SoftBank seeks to avoid WeWork’s liabilities with new investment: sources


NEW YORK (Reuters) – SoftBank Group Corp is attempting to become the majority owner of WeWork without assuming the onerous lease obligations of the U.S. office-space sharing firm, according to people familiar with the matter.

SoftBank is offering a $5 billion financing lifeline that The We Company, the parent of New York-based WeWork, is assessing against a proposal by JPMorgan Chase & Co. for a debt package of similar size from banks and institutional investors.

WeWork could run out of cash as early as next month without new financing, sources have said, after the company pulled plans in September for an initial public offering (IPO). It abandoned the IPO when investors questioned its large losses, the sustainability of its business model and the way WeWork was being run by its co-founder and former CEO Adam Neumann, who now serves as board chairman. 

Over the weekend, a special board committee formed by The We Company to evaluate the financing proposals, ring-fenced from the influence of SoftBank and Neumann, was working around the clock with its advisers to reach an agreement, the sources said. The negotiations could spill into next week, one of the sources cautioned. 

SoftBank and its $100 billion Vision Fund own about a third of WeWork through previous investments totaling $10.6 billion. 

SoftBank’s latest offer values WeWork at less than $10 billion, according to two of the sources, a fraction of the $47 billion it assigned to it in January in a previous fundraising round. 


While the split in SoftBank’s contribution between equity and debt is still being negotiated, its investment could make it the majority owner of WeWork. Were this to translate to formal voting control for SoftBank, it could force it to consolidate the loss-making company on its balance sheet, the sources said.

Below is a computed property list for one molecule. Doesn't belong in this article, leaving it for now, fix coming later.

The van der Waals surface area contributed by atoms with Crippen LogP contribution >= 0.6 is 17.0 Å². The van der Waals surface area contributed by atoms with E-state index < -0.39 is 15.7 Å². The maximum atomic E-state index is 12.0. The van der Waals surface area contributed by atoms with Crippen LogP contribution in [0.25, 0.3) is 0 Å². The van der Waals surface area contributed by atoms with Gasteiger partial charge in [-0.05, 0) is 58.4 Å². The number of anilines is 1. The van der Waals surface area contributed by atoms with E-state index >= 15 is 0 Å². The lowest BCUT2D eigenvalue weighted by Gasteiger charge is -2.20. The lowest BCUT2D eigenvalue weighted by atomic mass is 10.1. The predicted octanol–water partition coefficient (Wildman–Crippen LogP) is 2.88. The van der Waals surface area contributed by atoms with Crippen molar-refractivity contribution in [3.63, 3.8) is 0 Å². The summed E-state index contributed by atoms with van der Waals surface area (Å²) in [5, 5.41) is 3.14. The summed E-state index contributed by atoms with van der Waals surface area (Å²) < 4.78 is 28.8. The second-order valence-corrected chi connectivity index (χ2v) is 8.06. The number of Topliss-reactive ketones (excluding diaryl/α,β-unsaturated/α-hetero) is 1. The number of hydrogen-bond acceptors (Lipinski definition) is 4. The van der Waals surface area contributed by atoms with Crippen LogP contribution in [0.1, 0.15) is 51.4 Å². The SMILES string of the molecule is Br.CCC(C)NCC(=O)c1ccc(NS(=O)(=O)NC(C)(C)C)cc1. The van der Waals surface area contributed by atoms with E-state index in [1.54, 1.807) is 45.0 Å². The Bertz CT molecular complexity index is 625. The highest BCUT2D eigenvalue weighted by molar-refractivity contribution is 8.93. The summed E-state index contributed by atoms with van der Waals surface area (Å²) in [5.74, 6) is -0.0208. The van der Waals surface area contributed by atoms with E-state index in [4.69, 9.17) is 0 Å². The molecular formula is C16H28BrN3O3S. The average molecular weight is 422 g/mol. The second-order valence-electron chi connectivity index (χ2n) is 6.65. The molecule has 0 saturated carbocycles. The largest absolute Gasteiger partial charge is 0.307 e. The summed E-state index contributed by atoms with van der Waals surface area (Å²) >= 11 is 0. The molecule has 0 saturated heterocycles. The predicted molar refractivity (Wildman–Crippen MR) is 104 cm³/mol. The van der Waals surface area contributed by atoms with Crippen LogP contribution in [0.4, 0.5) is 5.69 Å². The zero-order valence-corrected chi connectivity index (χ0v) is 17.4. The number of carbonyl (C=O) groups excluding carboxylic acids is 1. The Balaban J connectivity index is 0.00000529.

This in turn could result in SoftBank assuming WeWork’s liabilities, which include long-term leases for office space that it refurbishes and rents out under short-term contracts, according to the sources. WeWork had $18 billion in long-term lease obligations as of the end of June, according its most recent public financial disclosure. It also had $1.3 billion in net debt. 

SoftBank has been keen not to burden its balance sheet further, given its net debt of about 5 trillion yen ($46 billion) as of the end of June, more than half its 9 trillion yen market capitalization, according to the Japanese technology conglomerate’s most recent quarterly earnings statement. 

One way for SoftBank to avoid assuming formal control of WeWork that would lead to accounting consolidation would be to accept nonvoting stock for any equity investment. However, it is not clear how SoftBank plans to structure the deal. 

SoftBank also wants to renegotiate with WeWork a previous commitment for a $1.5 billion investment in the form of warrants that are due in April at the $47 billion valuation, according to the sources. 

The sources asked not to be identified because the deliberations are confidential. 

A WeWork spokeswoman declined to comment. 


Facing a cash crunch, WeWork is seeking to slow down its expansion, reducing the number of new property leases it is taking on. 

The We Company’s board has also agreed on a cost-cutting plan that includes layoffs, two of the sources said, without disclosing further details. The cuts will occur over the coming weeks, the sources added. 

Job cuts in the United States could come in the first week of November, one of the sources said. There are also expected to be job losses in other parts of the world, the source added. 

The We Company’s seven-member board tasked two directors with representing the interests of all investors in the company by sitting on the special committee considering the financing plans, Reuters reported earlier this week. 

One is Bruce Dunlevie, who is a general partner at WeWork shareholder Benchmark Capital. The other is Lew Frankfort, who is the former CEO of luxury handbag maker Coach. 

The board committee’s advisers include investment bank Perella Weinberg Partners LP and law firms Skadden, Arps, Slate, Meagher & Flom LLP and Wilson Sonsini Goodrich & Rosati, one of the sources said. 

Representatives of Perella Weinberg, Skadden and Wilson Sonsini did not immediately respond to requests for comment. 

JPMorgan has not agreed to underwrite the debt package, and WeWork is waiting to see how much capital the bank will be able to raise from other lenders and credit investors. The debt package is split between about $1 billion in senior secured debt, $2 billion in unsecured debt, and $1.5 billion to $2 billion in letters of credit, two of the sources said. 

A JPMorgan spokesman declined to comment.

WeWork may seek to combine SoftBank’s and JPMorgan’s financing packages in some form, after the latter has completed its debt financing effort, the sources said.

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